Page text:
Friday, 15 January 2010

Edinburgh Guide - Review

"Let's start at the very beginning, a very good place to start." Altogether now, Doe, a deer, a female deer, ray, a drop of golden sun....

Love it or hate it, The Sound of Music has been a musical phenomenon for 50 years, from stage musical to film, from cult gay Singalong shows (reputedly created in an Inverness old people's home), to a BBC talent series leading to West End and UK tour revivals.

Now we have a Fringe show about the people, backstage drama and future consequences after a production of the musical. Just like Maria and Captain Von Trapp and his troupe of children, this is a true story.

The audience is greeted at the theatre entrance by Tony, Michael and Vivienne Pinchbeck and offered a glass of Shloer apple juice. Welcome to the party! The plot of the play is about what happened on 4 December, 1970 when Tony met Vivienne at the post show party after they had both performed (playing a Nazi and a Nun) in an amateur production of The Sound of Music. It's all about fate, as Michael explains at the start, " If Tony had not been in the show, I wouldn't be here."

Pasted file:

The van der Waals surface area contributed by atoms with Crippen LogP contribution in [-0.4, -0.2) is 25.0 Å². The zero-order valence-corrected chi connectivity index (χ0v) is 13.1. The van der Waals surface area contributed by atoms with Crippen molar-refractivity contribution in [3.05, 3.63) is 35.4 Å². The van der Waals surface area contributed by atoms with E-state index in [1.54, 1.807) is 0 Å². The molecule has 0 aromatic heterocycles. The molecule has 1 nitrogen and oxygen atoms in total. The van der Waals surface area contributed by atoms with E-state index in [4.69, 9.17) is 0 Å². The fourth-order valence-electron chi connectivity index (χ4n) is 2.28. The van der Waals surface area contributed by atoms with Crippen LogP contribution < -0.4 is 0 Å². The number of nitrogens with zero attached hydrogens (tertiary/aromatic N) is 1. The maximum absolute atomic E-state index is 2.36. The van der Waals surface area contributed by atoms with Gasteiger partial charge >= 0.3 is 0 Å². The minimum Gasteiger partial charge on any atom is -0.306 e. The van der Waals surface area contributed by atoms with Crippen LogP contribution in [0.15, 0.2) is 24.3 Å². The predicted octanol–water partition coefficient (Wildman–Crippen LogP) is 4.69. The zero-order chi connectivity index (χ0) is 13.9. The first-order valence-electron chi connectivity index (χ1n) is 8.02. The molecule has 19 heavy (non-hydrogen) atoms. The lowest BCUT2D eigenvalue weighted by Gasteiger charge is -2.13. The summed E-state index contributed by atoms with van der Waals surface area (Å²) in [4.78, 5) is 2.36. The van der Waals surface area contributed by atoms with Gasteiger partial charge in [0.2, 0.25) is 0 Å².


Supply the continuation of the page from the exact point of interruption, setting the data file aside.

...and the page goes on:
Father and son (Tony and Michael), dressed identically in brown shirts and black slacks, then proceed to re-enact the dramatic and romantic events of that party. Vivienne observes from the prompt desk, in charge of all the perfectly timed music cues. Against the soundtrack from the Julie Andrews movie, the narrative for the play echoes the lyrics of each song from "I have Confidence in Me" to Tony singing his oldie version, "I am 60 going on 70."

But this show is more than just a light-hearted comedy. Michael's aim in researching the story of his parent's first brief encounter, was to question their hazy memories of that night and the changing roles they played both on and off stage. Likewise Michael and Tony switch between real and imaginary people, playing characters in the musical as well as "acting" themselves, both past and present. Their professional skill at performing in an amateur manner without a trace of ham acting or send up, is a fine art indeed.

Sixteen brilliantly choreographed scenes are played out in an energetic blend of mime, dance, conversational sketches, song lyrics, physical theatre and direct interaction with the audience. With a touch of farce and crystal-sharp, intelligent wit, this innovative show is performed in the style of a Brechtian-inspired Morecambe and Wise double act. I had a permanent smile on my face throughout.

Edinburgh Guide

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